History of Non-surgical Rhinoplasty
Non-surgical rhinoplasty is reported to have originated at the turn of the nineteenth century, when New York City neurologist James Leonard Corning (1855–1923) and Viennese physician Robert Gersuny (1844–1924) began using liquid paraffin wax to elevate the “collapsed nasal dorsum” that characterizes the “saddle nose deformity.” Yet, despite its corrective efficacy, liquid paraffin proved biologically harmful.
During the 1960s, soft-tissue fillers of medical-grade silicone gel were introduced to the rhinoplastic surgeons. However, like liquid paraffin, silicone gels proved biologically harmful, causing ulcers and granulomas, as reported in 1977. To minimize the risk, in 2000 D.S. Orentreich advocated the “microdroplet technique”, minute doses of silicone injected over multiple sessions.
In 1977, Robert Kotler, MD, FACS, learned the microdroplet technique from Jack Startz, M.D. and began offering a permanent nose job to his patients. Appointments were separated by five to six weeks; the procedure cost less than a surgical rhinoplasty.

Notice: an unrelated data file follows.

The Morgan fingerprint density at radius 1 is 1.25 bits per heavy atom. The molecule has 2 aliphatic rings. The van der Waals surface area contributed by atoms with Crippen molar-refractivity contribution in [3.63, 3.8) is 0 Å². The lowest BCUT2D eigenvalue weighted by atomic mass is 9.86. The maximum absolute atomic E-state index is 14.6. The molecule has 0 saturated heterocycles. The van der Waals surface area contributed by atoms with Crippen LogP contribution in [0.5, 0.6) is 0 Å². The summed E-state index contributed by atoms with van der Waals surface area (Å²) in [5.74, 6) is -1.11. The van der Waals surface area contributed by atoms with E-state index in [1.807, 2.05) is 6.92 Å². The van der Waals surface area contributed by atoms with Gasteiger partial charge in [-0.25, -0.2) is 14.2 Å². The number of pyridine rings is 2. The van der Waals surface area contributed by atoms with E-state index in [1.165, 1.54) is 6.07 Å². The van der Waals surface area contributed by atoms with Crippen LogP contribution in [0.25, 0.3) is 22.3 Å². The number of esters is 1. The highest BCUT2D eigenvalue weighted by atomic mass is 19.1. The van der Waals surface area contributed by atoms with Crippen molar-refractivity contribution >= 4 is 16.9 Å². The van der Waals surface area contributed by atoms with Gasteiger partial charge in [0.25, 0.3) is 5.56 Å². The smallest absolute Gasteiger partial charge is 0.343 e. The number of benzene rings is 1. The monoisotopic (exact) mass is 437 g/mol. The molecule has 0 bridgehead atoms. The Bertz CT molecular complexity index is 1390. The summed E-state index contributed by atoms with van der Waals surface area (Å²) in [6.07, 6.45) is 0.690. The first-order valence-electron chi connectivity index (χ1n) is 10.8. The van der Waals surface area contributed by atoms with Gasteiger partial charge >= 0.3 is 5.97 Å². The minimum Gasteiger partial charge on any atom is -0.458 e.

In 2002, American otolaryngologist Dr. Alexander Rivkin began using injectable fillers like Restylane and Radiesse that had recently been approved by the FDA to improve the contours of his patients’ noses. He developed an office based procedure consisting of a series of small filler injections in precise locations on the nose. After performing the procedure regularly in 2003, Rivkin publicized the method in a variety of mainstream American news outlets as the “non-surgical nose job” and “injection rhinoplasty.” The main goal of the procedure was to make a bumpy or curved nose appear straighter. He observed that straightening the nose made it appear smaller (even though he was augmenting) by making it blend better with the contours of the rest of the face. This observation was echoed by later physicians as well. Rivkin’s 2009 study of 385 patients remains the largest published experience with this technique in the world.
In 2005, the Australian Dr. Andrew Tuan-Anh Le published a pilot study reporting successful corrective outcomes using the soft-tissue filler polyacrylamide gel (PAAG), a hydrophilic colloid injected to the tissues of the nasal defect, and known commercially as Aquamid.Other soft-tissue fillers have since come into use as well, and the injection procedures have gained popularity due to their non-invasiveness and low cost.